It may be tempting to lay Uruguay's economic troubles to incompetence, fecklessness, lack of foresight, self-indulgence and the like. But actually, Uruguayans ran their supply economy competently and responsibly. What they did do, they did well. What they did not do was create a productive city for themselves - a city replacing wide ranges of its imports from time to time in the normal course of growth, and thus automatically generating a complex and many-sided city region producing amply and diversely for its own people and producers as well for others.
As I noted on the previous page, when I look at today's New York, I see a supply region. New York exports many symbolic goods, for many of which the market is expanding at the moment. But it imports almost everything material from somewhere else. (It was the two chapters under discussion, by the way, that made me realize that New York City would never be a viable economic unit if it did not control its enormous watershed.) For decades, city leaders have sought to drive industry out of the city, failing to realize that industry has changed. It is no longer a blight. It is no longer dirty. In most cases, it is no longer "heavy." It is pretty much what it was in old Florence: artisanal. Only now the tools run on electricity and involve computers.
To embark on a tangent of my own, I'd point out that in order to keep a diverse population employed diversely, every city has a very great interest in the regulation of rents. This is so out of fashion, however, that cities resort to tax breaks, which amounts to transferring public wealth into private pockets. I don't want to sound too Maoist, but property owners contribute almost nothing to the general wealth, and their perspicacity, or, more likely, that of their ancestors, ought not to be too ludicrously rewarded, at least at the expense of a city's economic health. I have watched "rising rents" transform what was still a distinctively German neighborhood in 1980 into an open-air mall, one largely dedicated to regional and national chain stores specializing in clothes and consumer electronics. It is true that most of the German-speaking residents of Yorkville - once known as "Germantown" - had long since moved to the suburbs. But to the extent that rising rents were a factor in the transformation, it was a gratuitous worsening.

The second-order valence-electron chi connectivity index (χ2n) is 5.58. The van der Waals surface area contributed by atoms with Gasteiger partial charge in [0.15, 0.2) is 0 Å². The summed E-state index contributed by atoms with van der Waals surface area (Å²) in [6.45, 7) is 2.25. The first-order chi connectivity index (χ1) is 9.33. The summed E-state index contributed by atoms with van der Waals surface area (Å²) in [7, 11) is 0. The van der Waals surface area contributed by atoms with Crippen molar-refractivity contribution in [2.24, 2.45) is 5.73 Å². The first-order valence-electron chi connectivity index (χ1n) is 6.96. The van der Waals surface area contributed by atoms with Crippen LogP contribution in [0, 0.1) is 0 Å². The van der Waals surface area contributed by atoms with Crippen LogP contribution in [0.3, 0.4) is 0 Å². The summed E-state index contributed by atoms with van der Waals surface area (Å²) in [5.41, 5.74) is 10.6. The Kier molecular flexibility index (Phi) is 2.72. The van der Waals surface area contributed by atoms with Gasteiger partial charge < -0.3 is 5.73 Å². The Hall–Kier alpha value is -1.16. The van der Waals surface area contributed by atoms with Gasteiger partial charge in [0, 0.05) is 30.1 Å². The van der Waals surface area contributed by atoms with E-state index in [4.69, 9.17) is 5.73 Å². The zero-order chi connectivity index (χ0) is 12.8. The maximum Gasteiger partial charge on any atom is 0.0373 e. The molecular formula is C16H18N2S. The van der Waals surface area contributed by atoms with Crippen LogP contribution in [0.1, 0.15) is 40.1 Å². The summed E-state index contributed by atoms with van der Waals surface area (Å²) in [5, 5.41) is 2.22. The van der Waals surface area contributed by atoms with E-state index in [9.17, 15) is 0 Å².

Jacobs ends the chapter by debunking the supply-side syllogism that, in supply economies, "specialties represent division of labor at the regional or international scale, that division of labor is efficient, and therefore that supply economies form and persist because the arrangement is efficient. First, she counters that the argument is "teleological ... On might as well say that rain is beneficial to plants and that that is why it rains." Supply regions don't exist because they're efficient, but because they have no import-replacing cities of their own, and often can't. Supply economies are "efficient," perhaps, for cities, but the inhabitants of supply regions are often desperately poor. This is Jacobs's second argument. It has become common, since Cities and the Wealth of Nations appeared, to distinguish extractive from productive regions. The efficient extraction of a commodity does not imply an efficient local economy. "An economy that can fill few of the needs of its own people and producers is not efficient." Adam Smith believed the supply-side argument, of course, because he viewed economy from national perspective, jumbling together the wildly different economies of, say, London on the one hand and Wales on the other. (May 2006)